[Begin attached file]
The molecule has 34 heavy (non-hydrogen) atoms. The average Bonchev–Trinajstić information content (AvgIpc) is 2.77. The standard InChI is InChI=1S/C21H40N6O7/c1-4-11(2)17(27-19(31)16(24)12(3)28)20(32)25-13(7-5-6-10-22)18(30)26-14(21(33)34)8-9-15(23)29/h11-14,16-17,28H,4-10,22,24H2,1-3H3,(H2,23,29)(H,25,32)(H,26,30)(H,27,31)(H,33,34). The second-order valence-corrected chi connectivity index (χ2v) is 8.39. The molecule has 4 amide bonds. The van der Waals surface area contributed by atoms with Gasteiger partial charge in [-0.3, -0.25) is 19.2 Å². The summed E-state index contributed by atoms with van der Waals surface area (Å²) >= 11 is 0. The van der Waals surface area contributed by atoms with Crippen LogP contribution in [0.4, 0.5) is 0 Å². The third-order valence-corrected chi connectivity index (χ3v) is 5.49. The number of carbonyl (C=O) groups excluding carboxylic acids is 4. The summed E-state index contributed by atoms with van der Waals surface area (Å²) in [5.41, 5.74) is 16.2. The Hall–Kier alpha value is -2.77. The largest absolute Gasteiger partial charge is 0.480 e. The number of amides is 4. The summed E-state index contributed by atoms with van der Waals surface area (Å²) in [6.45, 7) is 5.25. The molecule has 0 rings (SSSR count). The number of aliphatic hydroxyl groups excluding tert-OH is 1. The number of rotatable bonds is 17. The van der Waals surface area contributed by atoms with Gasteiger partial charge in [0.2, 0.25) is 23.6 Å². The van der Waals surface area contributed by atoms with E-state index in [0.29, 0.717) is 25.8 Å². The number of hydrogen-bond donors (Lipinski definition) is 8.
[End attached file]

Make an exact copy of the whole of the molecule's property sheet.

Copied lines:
The molecule has 34 heavy (non-hydrogen) atoms. The average Bonchev–Trinajstić information content (AvgIpc) is 2.77. The standard InChI is InChI=1S/C21H40N6O7/c1-4-11(2)17(27-19(31)16(24)12(3)28)20(32)25-13(7-5-6-10-22)18(30)26-14(21(33)34)8-9-15(23)29/h11-14,16-17,28H,4-10,22,24H2,1-3H3,(H2,23,29)(H,25,32)(H,26,30)(H,27,31)(H,33,34). The second-order valence-corrected chi connectivity index (χ2v) is 8.39. The molecule has 4 amide bonds. The van der Waals surface area contributed by atoms with Gasteiger partial charge in [-0.3, -0.25) is 19.2 Å². The summed E-state index contributed by atoms with van der Waals surface area (Å²) >= 11 is 0. The van der Waals surface area contributed by atoms with Crippen LogP contribution in [0.4, 0.5) is 0 Å². The third-order valence-corrected chi connectivity index (χ3v) is 5.49. The number of carbonyl (C=O) groups excluding carboxylic acids is 4. The summed E-state index contributed by atoms with van der Waals surface area (Å²) in [5.41, 5.74) is 16.2. The Hall–Kier alpha value is -2.77. The largest absolute Gasteiger partial charge is 0.480 e. The number of amides is 4. The summed E-state index contributed by atoms with van der Waals surface area (Å²) in [6.45, 7) is 5.25. The molecule has 0 rings (SSSR count). The number of aliphatic hydroxyl groups excluding tert-OH is 1. The number of rotatable bonds is 17. The van der Waals surface area contributed by atoms with Gasteiger partial charge in [0.2, 0.25) is 23.6 Å². The van der Waals surface area contributed by atoms with E-state index in [0.29, 0.717) is 25.8 Å². The number of hydrogen-bond donors (Lipinski definition) is 8.